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The German Ban on Circumcision

Echoes of Hitler reverberate.

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Visitor Comments: 36

(22) Anonymous, July 15, 2012 1:58 PM

confusion about the law

Why was a muslim boy circumsized? Could the judges not made it applicable to non-jews only? It seems to me they should not interfere with the religious practices of the Jews.

(21) Conrad T., July 9, 2012 12:53 AM

I think your take on the reason for marriage problems is correct. From my observation, I would also add that quite often one or both partners exhibit some measure of low self-esteem as well.

(20) Beverly Kurtin, July 6, 2012 2:52 AM


Good GRIEF! Has anyone bothered to READ THE DECISION? The decision prohibits DOCTORS in HOSPITALS from performing circumcision. It does not say a thing about in-hone circumcision where 99% of circumcisions are done by an expert. The law does NOT outlaw circumcision at all! This is a case where people are going off the deep end of something that was not said by the courts. Hashem said that it has to be done: He never said it had to be done in a hospital by a doctor, did he?

(19) Anonymous, July 5, 2012 7:31 AM

There are people who want to move out of that country. If you can judge someone for their place of living, what are you gonna do to help them? Its easy to talk and to judge.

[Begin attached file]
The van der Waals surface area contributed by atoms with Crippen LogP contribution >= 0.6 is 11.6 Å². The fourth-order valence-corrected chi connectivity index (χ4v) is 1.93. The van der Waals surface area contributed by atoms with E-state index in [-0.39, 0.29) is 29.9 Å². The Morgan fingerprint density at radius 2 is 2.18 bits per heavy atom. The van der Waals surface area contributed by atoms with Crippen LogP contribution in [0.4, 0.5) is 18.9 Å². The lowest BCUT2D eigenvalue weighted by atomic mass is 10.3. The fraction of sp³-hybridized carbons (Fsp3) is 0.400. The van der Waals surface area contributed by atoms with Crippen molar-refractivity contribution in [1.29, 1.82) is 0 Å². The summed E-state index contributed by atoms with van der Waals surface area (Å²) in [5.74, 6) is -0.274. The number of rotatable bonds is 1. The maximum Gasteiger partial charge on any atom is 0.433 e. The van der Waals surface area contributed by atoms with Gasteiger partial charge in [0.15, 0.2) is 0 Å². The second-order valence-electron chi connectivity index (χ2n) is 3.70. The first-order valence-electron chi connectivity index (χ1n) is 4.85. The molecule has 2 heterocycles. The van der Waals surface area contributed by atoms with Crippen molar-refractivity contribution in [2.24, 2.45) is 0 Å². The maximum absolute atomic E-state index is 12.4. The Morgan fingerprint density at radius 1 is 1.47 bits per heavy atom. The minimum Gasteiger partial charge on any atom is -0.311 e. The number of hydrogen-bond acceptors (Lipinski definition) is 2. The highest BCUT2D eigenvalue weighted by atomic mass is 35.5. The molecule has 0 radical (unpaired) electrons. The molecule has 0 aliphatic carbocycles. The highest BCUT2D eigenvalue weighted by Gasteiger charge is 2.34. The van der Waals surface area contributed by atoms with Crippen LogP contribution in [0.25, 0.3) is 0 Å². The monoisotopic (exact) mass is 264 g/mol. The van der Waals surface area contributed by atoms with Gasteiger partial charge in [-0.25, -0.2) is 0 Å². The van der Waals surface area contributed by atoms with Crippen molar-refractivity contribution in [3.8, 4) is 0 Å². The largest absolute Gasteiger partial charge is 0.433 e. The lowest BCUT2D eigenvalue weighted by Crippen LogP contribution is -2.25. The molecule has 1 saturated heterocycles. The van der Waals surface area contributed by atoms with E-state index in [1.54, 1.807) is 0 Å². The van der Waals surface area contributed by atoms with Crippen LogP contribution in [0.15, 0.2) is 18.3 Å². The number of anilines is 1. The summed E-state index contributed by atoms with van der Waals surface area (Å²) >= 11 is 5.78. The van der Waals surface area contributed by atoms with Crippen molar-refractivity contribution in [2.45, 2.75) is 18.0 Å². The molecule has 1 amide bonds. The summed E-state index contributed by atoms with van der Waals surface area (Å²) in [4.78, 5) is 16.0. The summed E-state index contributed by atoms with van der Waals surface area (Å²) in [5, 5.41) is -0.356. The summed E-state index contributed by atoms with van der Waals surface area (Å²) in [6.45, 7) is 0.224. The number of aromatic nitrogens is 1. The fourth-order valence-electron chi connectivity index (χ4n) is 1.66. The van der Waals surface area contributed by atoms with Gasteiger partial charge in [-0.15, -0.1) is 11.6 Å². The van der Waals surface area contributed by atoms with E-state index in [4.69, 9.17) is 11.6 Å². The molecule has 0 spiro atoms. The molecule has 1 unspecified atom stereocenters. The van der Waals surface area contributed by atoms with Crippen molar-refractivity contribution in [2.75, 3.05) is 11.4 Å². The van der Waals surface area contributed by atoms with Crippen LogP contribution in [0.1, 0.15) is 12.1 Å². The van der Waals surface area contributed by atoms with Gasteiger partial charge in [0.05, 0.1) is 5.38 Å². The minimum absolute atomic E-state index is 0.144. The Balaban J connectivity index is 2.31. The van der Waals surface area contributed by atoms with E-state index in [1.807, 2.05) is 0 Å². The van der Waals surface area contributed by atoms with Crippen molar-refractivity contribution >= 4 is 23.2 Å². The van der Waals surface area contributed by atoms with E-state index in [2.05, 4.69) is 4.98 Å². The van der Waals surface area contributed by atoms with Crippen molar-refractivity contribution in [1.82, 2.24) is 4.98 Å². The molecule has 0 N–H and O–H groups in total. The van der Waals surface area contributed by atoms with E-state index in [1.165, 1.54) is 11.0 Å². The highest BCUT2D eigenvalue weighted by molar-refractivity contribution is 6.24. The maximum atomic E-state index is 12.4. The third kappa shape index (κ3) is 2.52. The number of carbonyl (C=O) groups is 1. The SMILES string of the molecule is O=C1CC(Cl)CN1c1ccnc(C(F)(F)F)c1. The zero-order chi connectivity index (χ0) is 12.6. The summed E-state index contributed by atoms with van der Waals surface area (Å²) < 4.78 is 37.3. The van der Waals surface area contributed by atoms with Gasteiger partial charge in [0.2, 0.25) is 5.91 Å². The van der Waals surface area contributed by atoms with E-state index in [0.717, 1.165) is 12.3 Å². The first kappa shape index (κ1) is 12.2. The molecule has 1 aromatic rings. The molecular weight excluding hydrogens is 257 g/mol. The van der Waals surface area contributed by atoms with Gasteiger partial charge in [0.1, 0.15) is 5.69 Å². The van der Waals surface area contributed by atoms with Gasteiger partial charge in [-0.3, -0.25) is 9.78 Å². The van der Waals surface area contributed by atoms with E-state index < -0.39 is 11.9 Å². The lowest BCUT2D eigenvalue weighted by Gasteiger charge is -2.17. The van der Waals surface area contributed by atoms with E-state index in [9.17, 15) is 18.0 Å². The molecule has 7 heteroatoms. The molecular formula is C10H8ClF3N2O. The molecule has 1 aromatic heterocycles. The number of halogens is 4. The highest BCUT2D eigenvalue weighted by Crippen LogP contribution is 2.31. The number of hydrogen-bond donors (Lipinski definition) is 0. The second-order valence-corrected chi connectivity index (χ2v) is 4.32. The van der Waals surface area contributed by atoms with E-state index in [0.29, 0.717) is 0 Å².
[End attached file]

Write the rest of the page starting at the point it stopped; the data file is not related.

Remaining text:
(18) Rachel, July 4, 2012 10:47 PM

Sorry, Rabbi, medical facts ARE what should influence the court

A secular court in Germany has no business deciding about procedures impacting young children on any other basis than medical issues. Several European countries with large Muslim populations have banned female genital mutilation for girls under the age of 18, as well as banning travel out of the country for the purpose of having the procedure performed on an underage girl. I believe that the US states which are home to certain fundamentalist sects have bans on snake-handling, especially by children, with potential criminal prosecution of adults if a child is hurt or killed by snakebite in such a church. Countries ban many practices that may have roots in antiquity but are not in keeping with modern secular social norms. The U.S. Supreme Court originally upheld prohibition of ingestion of peyote by Native American tribes that used it in religious rituals. Prohibition law carved out an exception for sacramental wine. Polygamy is still not recognized in the U.S., although groups from western Mormons to Middle Eastern Muslims to African members of traditional tribal religions accept the practice. I don't have access to the German court opinion. I imagine it will be appealed. If the court's holding is upheld, it may then be up to the Koln-area legislature or the national parliament to fix this. In any event, I think your comparison to Nazi Germany is utterly unfair. There seems to be no indication that the Koln court is "anti-conscience", merely that they are trying to protect children from parents who would permit them to be harmed for religious reasons. The best thing that the German judiciary and/or government can do is to require that circumcisions be performed only by properly trained practitioners -- including mohels and pediatricians, not just anyone with a medical degree.

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